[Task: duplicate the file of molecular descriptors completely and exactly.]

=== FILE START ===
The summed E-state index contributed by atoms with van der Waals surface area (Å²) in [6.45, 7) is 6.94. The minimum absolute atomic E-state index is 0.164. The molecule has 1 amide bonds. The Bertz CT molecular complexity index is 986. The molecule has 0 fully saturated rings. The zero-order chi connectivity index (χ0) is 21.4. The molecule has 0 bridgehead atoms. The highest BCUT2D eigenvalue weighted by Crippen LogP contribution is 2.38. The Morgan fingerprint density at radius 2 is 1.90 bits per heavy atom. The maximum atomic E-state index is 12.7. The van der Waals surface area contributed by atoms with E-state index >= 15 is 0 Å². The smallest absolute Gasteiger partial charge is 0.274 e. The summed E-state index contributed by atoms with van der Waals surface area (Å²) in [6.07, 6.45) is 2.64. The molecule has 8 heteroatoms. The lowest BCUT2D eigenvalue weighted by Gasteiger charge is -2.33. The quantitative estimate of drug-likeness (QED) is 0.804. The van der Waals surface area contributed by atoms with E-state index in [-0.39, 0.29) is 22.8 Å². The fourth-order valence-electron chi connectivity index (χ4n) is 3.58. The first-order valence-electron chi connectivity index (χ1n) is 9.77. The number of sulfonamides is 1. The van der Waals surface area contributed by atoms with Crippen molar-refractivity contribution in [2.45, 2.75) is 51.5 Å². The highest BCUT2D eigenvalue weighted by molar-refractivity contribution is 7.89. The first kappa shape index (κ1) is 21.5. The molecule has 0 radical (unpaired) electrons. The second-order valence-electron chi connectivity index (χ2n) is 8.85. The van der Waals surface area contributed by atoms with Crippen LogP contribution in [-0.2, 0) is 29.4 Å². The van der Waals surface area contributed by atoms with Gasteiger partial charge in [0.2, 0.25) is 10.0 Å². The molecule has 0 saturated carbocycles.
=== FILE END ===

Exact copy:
The summed E-state index contributed by atoms with van der Waals surface area (Å²) in [6.45, 7) is 6.94. The minimum absolute atomic E-state index is 0.164. The molecule has 1 amide bonds. The Bertz CT molecular complexity index is 986. The molecule has 0 fully saturated rings. The zero-order chi connectivity index (χ0) is 21.4. The molecule has 0 bridgehead atoms. The highest BCUT2D eigenvalue weighted by Crippen LogP contribution is 2.38. The Morgan fingerprint density at radius 2 is 1.90 bits per heavy atom. The maximum atomic E-state index is 12.7. The van der Waals surface area contributed by atoms with E-state index >= 15 is 0 Å². The smallest absolute Gasteiger partial charge is 0.274 e. The summed E-state index contributed by atoms with van der Waals surface area (Å²) in [6.07, 6.45) is 2.64. The molecule has 8 heteroatoms. The lowest BCUT2D eigenvalue weighted by Gasteiger charge is -2.33. The quantitative estimate of drug-likeness (QED) is 0.804. The van der Waals surface area contributed by atoms with E-state index in [-0.39, 0.29) is 22.8 Å². The fourth-order valence-electron chi connectivity index (χ4n) is 3.58. The first-order valence-electron chi connectivity index (χ1n) is 9.77. The number of sulfonamides is 1. The van der Waals surface area contributed by atoms with Crippen molar-refractivity contribution in [2.45, 2.75) is 51.5 Å². The highest BCUT2D eigenvalue weighted by molar-refractivity contribution is 7.89. The first kappa shape index (κ1) is 21.5. The molecule has 0 radical (unpaired) electrons. The second-order valence-electron chi connectivity index (χ2n) is 8.85. The van der Waals surface area contributed by atoms with Crippen LogP contribution in [-0.2, 0) is 29.4 Å². The van der Waals surface area contributed by atoms with Gasteiger partial charge in [0.2, 0.25) is 10.0 Å². The molecule has 0 saturated carbocycles.